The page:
By Luke Stone, Forecaster Posted 3 months ago August 29, 2023

Hurricane Idalia Poised to Strike the Gulf Coast of Florida

As of 11 AM EDT Tuesday, Idalia has strengthened into a category 1 hurricane and is situated northwest of Cuba. Despite less than favorable conditions for Idalia to strengthen yesterday, warm Gulf of Mexico waters are expected to lead to rapid intensification in the next 12 to 36 hours.

As Idalia tracks north toward the Gulf Coast tomorrow, it will encounter even warmer water than it’s been in over the last few days. Hurricane Idalia is expected to make landfall along the northern Gulf Coast of Florida Wednesday morning, though impacts are already being felt in the southern part of the state. 

The image above shows the current water temperatures in the Gulf of Mexico and Atlantic Ocean.

Warm ocean water acts as a heat reservoir, providing the energy and moisture needed to fuel the storm’s growth and development. 

It is not surprising to see that these warmer waters closer to the US coastline are above normal for this time of year, and more above normal than farther south where the storm began developing over the last few days.

The image above shows the current water temperatures in the Gulf of Mexico compared to normal.

Further, the depth of the heat in the Gulf of Mexico is impressive. Compared to the Gulf of Mexico prior to Hurricane Michael in 2018, which took a similar path through the region, the current depth of the heat in the water provides nearly 2 to 3 times the tropical cyclone heat potential.

Tropical cyclone heat potential is a measure of the heat content in the ocean, which supplies the energy for the development and intensification of tropical storms. The depth of the heat currently in the Gulf of Mexico is around 40 - 50 meters, and combined with the anomalous warmth of this water, produces an environment conducive to rapid intensification.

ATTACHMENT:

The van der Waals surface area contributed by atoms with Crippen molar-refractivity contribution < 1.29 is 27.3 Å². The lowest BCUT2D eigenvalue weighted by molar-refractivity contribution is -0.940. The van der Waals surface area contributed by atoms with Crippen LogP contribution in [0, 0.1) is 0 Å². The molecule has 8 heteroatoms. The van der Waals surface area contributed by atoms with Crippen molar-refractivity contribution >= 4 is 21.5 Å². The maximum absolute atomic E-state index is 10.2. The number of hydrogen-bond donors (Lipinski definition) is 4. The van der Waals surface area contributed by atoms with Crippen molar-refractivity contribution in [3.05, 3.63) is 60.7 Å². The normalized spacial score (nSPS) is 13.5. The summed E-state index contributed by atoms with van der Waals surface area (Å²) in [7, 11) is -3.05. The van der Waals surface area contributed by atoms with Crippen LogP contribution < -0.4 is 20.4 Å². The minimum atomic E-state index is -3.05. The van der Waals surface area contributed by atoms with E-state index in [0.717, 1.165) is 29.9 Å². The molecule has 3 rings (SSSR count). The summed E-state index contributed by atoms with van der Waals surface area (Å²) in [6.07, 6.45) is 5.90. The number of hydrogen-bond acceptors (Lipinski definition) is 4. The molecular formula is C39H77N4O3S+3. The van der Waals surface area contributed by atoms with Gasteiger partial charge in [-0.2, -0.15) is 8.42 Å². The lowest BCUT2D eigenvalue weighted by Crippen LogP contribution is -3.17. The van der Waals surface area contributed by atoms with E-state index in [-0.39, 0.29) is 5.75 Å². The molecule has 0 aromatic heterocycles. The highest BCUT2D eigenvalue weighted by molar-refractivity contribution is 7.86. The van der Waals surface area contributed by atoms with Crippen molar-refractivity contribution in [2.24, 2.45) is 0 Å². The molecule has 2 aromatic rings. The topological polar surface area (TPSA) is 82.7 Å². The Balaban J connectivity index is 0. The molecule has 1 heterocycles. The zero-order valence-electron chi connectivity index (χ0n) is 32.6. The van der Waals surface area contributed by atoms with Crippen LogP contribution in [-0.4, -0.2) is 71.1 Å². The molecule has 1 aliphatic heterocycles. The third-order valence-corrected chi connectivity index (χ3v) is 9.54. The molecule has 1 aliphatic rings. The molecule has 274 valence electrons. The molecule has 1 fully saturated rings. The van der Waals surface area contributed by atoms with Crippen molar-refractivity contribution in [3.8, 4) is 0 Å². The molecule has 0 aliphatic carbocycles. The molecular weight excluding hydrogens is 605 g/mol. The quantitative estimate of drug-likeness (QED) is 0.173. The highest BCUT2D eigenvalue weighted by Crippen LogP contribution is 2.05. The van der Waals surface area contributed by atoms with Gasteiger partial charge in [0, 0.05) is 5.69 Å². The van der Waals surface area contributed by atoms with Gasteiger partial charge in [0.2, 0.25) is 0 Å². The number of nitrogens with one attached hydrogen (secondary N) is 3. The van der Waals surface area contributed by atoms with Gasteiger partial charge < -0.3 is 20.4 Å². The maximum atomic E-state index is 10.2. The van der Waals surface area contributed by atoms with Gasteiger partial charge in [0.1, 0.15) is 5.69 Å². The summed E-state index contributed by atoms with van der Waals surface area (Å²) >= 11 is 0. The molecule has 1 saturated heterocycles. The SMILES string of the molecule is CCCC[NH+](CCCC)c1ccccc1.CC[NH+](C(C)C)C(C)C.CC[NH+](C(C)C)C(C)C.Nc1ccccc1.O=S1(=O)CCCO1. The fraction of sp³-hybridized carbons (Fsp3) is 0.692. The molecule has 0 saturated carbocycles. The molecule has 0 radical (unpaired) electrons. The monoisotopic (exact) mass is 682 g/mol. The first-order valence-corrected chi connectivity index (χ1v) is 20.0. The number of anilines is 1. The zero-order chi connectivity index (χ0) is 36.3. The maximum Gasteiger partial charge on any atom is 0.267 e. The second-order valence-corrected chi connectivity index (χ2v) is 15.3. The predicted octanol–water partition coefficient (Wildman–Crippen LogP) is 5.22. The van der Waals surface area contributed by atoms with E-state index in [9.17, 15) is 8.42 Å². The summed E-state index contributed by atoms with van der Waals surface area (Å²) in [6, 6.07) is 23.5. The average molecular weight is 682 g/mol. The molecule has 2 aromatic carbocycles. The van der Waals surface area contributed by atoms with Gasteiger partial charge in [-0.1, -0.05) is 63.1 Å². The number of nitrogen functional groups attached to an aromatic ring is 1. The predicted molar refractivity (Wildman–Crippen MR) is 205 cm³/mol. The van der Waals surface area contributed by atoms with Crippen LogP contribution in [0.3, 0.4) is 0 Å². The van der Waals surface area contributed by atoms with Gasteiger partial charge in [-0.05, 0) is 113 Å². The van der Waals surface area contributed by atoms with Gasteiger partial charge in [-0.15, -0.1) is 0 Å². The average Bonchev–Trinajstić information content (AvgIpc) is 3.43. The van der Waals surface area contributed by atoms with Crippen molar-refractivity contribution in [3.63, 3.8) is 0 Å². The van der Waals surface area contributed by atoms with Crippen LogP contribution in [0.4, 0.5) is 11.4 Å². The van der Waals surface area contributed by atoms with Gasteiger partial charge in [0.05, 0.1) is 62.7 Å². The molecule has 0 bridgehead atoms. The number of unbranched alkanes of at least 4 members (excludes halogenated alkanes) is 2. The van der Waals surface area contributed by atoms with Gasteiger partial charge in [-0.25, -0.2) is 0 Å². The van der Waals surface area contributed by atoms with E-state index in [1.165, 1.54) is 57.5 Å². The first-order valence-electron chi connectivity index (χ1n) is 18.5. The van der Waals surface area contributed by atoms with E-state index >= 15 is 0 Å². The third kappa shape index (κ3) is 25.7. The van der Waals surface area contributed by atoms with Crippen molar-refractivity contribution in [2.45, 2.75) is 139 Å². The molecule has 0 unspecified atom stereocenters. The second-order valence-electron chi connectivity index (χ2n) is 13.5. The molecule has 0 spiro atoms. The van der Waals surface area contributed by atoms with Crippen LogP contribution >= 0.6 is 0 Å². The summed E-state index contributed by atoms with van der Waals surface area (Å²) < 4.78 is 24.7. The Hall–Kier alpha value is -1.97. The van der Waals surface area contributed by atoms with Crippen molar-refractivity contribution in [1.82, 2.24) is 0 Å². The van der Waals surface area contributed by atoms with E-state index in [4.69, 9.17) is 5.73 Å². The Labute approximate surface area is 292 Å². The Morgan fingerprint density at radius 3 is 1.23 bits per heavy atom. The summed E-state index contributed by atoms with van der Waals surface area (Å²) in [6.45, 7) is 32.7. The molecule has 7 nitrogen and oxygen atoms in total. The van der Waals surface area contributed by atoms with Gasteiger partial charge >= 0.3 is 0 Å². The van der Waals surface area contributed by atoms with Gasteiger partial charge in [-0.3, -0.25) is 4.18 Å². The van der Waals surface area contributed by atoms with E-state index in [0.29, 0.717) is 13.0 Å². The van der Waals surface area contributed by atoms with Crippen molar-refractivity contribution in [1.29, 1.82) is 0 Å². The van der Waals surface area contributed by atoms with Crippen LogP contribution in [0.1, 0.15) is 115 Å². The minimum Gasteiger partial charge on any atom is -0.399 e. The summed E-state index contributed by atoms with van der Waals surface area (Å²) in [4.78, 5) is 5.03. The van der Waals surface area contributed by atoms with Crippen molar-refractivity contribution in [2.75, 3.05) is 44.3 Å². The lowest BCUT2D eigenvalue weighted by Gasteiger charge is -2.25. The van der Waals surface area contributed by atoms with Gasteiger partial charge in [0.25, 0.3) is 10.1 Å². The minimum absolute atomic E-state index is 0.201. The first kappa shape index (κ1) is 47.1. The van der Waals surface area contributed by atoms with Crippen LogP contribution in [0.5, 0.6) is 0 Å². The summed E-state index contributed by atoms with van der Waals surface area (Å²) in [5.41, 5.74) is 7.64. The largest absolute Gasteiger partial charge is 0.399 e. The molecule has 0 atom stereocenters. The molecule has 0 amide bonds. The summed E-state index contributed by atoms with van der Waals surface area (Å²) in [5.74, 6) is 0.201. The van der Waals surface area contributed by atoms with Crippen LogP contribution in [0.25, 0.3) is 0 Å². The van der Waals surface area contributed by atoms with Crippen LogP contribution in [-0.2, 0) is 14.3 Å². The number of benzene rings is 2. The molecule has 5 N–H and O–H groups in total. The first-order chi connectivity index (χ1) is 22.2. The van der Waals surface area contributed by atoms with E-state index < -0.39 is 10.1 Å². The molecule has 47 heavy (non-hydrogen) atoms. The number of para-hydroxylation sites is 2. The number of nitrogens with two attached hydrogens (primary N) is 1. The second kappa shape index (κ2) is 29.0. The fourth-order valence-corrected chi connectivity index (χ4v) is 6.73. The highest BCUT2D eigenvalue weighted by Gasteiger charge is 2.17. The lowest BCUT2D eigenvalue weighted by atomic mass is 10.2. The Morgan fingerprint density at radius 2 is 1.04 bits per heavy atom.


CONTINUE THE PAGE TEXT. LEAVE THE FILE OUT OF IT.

The image above shows the current tropical cyclone heat potential in the Gulf of Mexico.

The National Hurricane Center (NHC) expects Idalia to develop into a major category 3 hurricane prior to landfall, with dangerous winds, heavy rain, and catastrophic life-threatening storm surge.

Hurricane-force winds sustained up to 125 mph are possible along Flordia’s Gulf Coast, with higher gusts and devastating damage likely. The latest guidance from the NHC, shown below, has the most severe impacts between Tampa Bay and Indian Pass on the panhandle. As we get closer to landfall, the area expecting the worst winds will be narrowed down.

Idalia will produce significant rainfall as well with the potential for flooding over a large area. The latest rain projections from the NHC, shown below, reveal a wide swath of 6 to 10 inches of rain in northern Florida. Parts of Georgia, North and South Carolina could see 6 to 10 inches of rain as well, with a large area of these states seeing 4 to 6 inches.

Perhaps the most dangerous and significant concern with Idalia is the storm surge. During a tropical cyclone, storm surge occurs when strong winds cause ocean waters to inundate coastal areas, causing a rapid and often dramatic rise in sea levels. 

Several factors contribute to the formation and severity of a storm surge, including wind, low pressure, forward speed, shape, and depth of the sea floor, angle of approach, size, and the shape of the coastline.